$ python
Python 3.5.2 |Anaconda 4.2.0 (x86_64)| (default, Jul  2 2016, 17:52:12)
[GCC 4.2.1 Compatible Apple LLVM 4.2 (clang-425.0.28)] on darwin
Type "help", "copyright", "credits" or "license" for more information.
  • The main advantage of Anaconda is that it comes with a list of packages during the time of installation. And we can also create separate working environment for every project that we work so that we can overcome the package version conflict. So let us start creating the environment for our Deep Learning projects. Open terminal and create an environment named ‘dl’ (or you can use any name of your choice). Note: To use TensorFlow you need to use Python 3.5. The speciality of Anaconda is that you can specify your python version for the environment while creating it (even if your anaconda version is Python 3.6)
$ conda create -n dl python=3.5
  • Enter environment and download the necessary packages:
$ source activate dl
(dl)$ conda install pandas matplotlib jupyter notebook scipy scikit-learn
  • If you observe, I didn’t include ‘numpy’ in the list of packages that I installed in the environment. This is because TensorFlow installs the Numpy along with its installation. Now installing TensorFlow is two types. You can either install TensorFlow with CPU support or GPU support. Enter the below command in the terminal to install TensorFlow CPU version:
(dl)$ pip install --upgrade \
  • If you want to install TensorFlow GPU version, please make sure that you have the CUDA 8.0 and CuDNN 5.1 setup in your machine along with their environment variables. Then write the following command instead of the above command:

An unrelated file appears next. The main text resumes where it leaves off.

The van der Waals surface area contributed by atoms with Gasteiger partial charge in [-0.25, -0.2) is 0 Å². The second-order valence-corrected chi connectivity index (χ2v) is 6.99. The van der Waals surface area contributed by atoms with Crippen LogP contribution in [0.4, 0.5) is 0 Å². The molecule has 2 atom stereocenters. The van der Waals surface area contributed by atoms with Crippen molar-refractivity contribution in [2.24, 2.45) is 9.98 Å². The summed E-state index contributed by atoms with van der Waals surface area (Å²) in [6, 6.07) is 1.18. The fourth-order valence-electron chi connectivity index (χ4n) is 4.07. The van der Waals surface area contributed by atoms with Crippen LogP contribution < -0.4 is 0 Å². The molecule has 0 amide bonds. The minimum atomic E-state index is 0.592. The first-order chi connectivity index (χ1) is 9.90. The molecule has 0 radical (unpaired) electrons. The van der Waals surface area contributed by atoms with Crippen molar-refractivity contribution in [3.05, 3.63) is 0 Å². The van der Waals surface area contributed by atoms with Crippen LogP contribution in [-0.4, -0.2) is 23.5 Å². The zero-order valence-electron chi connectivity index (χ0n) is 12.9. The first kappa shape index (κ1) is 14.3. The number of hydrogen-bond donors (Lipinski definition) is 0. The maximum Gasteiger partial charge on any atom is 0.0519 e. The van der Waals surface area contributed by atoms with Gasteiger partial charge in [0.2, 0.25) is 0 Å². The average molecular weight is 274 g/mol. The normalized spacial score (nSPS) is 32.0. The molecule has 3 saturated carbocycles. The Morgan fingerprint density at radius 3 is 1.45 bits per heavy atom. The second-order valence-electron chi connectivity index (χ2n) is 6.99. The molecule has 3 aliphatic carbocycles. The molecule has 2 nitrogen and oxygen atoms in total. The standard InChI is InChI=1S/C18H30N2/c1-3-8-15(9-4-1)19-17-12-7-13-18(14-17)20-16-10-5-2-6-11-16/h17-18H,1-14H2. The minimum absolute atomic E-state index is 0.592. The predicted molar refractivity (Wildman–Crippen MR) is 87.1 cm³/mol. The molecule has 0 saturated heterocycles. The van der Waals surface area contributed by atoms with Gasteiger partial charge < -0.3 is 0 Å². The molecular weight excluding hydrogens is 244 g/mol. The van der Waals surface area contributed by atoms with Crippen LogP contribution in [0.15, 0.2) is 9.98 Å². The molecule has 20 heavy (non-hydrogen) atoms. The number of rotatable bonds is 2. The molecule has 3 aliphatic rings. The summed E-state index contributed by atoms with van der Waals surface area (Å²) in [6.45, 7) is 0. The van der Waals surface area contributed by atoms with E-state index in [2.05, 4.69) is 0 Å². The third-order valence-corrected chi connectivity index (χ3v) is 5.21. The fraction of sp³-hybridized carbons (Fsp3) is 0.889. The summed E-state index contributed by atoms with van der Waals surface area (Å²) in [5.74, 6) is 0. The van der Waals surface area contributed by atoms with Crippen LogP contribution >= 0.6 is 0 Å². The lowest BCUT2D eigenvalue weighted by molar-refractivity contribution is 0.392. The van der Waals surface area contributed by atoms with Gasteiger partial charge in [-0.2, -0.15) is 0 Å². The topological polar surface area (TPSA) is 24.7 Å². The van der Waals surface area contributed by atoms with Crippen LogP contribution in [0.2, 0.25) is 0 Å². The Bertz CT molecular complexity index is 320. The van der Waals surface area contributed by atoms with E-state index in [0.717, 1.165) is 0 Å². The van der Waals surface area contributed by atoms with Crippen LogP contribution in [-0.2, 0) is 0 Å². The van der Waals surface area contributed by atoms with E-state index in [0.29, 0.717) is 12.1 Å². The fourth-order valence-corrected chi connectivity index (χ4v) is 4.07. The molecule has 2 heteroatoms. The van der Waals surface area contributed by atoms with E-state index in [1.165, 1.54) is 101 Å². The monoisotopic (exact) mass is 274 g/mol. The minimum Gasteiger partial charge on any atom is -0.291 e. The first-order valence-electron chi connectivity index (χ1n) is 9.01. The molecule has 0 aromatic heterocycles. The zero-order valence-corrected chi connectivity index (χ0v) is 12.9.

(dl)$ pip install --upgrade \
  • With this you will have the system ready for your Machine Learning/Deep Learning development. For Computer Vision + Machine Learning, you might need to install OpenCV package in python. Follow these instructions in case you want to develop computer vision applications using OpenCV and Python.
(dl)$ conda install -c https://conda.binstar.org/menpo opencv3
  • For people who love playing with depth sensors and want to do real-time deep learning, stay tuned to my next blog post on librealsense and Intel Realsense cameras. For starters, if you have already installed librealsense from source, you can integrate inside python using the pyrealsense package. You can easily integrate it in your anaconda environment using the following command.
(dl)$ pip install pyrealsense
  • Finally you can exit from your environment using ‘source deactivate’ and enter it using ‘source activate ‘ commands.

In this blog, you have created your work environment for working on Machine Learning using TensorFlow. In my next series of blogs, I will give you introduction to some basic networks in Computer Vision so that you can learn how to code networks in TensorFlow along with implementing Deep Learning to Computer Vision.